Alternate Names : Passing Out, Syncope, Syncopal Episode
What are the treatments for the condition?
First aid for a person who has fainted includes the following steps:
Check for signs of circulation, such as normal breathing, coughing, or
movement in response to stimulation.
Contact the emergency medical
system immediately if these signs are absent.
Start cardiopulmonary resuscitation or CPR if the person stops breathing.
If the person has signs of circulation, he or she has probably fainted. The
individual should be left on the ground and both legs should be elevated. This
helps improve blood flow to the brain. The person should remain lying down for
at least 10 minutes, even if he or she wakes up. After that, he or she should
get up slowly and sit in a chair for a few minutes. The person should have help
when trying to stand up. Someone who gets up too fast and without help may
Most of the time, no further treatment is needed for fainting. If the person faints repeatedly or has other symptoms, more treatment may be needed. Following are some of the common treatments:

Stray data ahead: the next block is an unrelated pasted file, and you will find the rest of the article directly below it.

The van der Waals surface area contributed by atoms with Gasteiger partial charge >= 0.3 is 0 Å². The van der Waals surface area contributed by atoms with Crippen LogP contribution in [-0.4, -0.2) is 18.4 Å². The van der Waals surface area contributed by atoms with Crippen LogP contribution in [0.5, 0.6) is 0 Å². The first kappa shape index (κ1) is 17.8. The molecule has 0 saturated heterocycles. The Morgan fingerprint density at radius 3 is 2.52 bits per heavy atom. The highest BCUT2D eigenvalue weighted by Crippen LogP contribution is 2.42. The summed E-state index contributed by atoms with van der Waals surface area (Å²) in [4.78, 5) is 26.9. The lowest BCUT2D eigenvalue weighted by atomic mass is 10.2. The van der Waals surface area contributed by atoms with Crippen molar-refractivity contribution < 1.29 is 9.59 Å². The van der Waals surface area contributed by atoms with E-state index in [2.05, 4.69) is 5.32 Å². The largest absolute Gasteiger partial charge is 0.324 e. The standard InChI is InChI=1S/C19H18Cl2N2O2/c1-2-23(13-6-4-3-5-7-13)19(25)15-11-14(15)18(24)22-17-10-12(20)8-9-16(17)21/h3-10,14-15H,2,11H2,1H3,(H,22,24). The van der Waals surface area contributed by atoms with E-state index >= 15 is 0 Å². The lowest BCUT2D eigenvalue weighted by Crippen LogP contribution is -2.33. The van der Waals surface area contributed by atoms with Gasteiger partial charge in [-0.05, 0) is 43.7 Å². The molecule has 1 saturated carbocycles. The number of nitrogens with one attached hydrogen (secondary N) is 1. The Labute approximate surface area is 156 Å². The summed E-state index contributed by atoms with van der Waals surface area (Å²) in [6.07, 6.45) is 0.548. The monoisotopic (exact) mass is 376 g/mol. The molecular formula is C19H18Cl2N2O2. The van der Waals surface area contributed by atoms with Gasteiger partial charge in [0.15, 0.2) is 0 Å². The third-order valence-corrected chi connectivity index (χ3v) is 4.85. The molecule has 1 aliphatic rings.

blood transfusions for anemia
fluids for dehydration
medications to raise the blood pressure
stopping medications that are causing low
What are the side effects of the treatments?
All medications have possible side effects. These may include allergic reactions, stomach upset, and
headaches. Surgery carries a
risk of bleeding, infection, and allergic
reactions to anesthesia. Blood transfusions may cause allergic reactions or infections.
What happens after treatment for the condition?
Those who have simple fainting usually need no further monitoring or treatment.
Those who have heart disease may need
ongoing treatment for many years. Most people are able to return to normal
activities after treatment. Those with frequent fainting may need to avoid
certain activities, such as climbing ladders or driving.
How is the condition monitored?
Specific monitoring depends on the underlying cause of the fainting. It may
range from none at all to intense monitoring and follow-up. Any new or
worsening symptoms should be reported to the healthcare provider.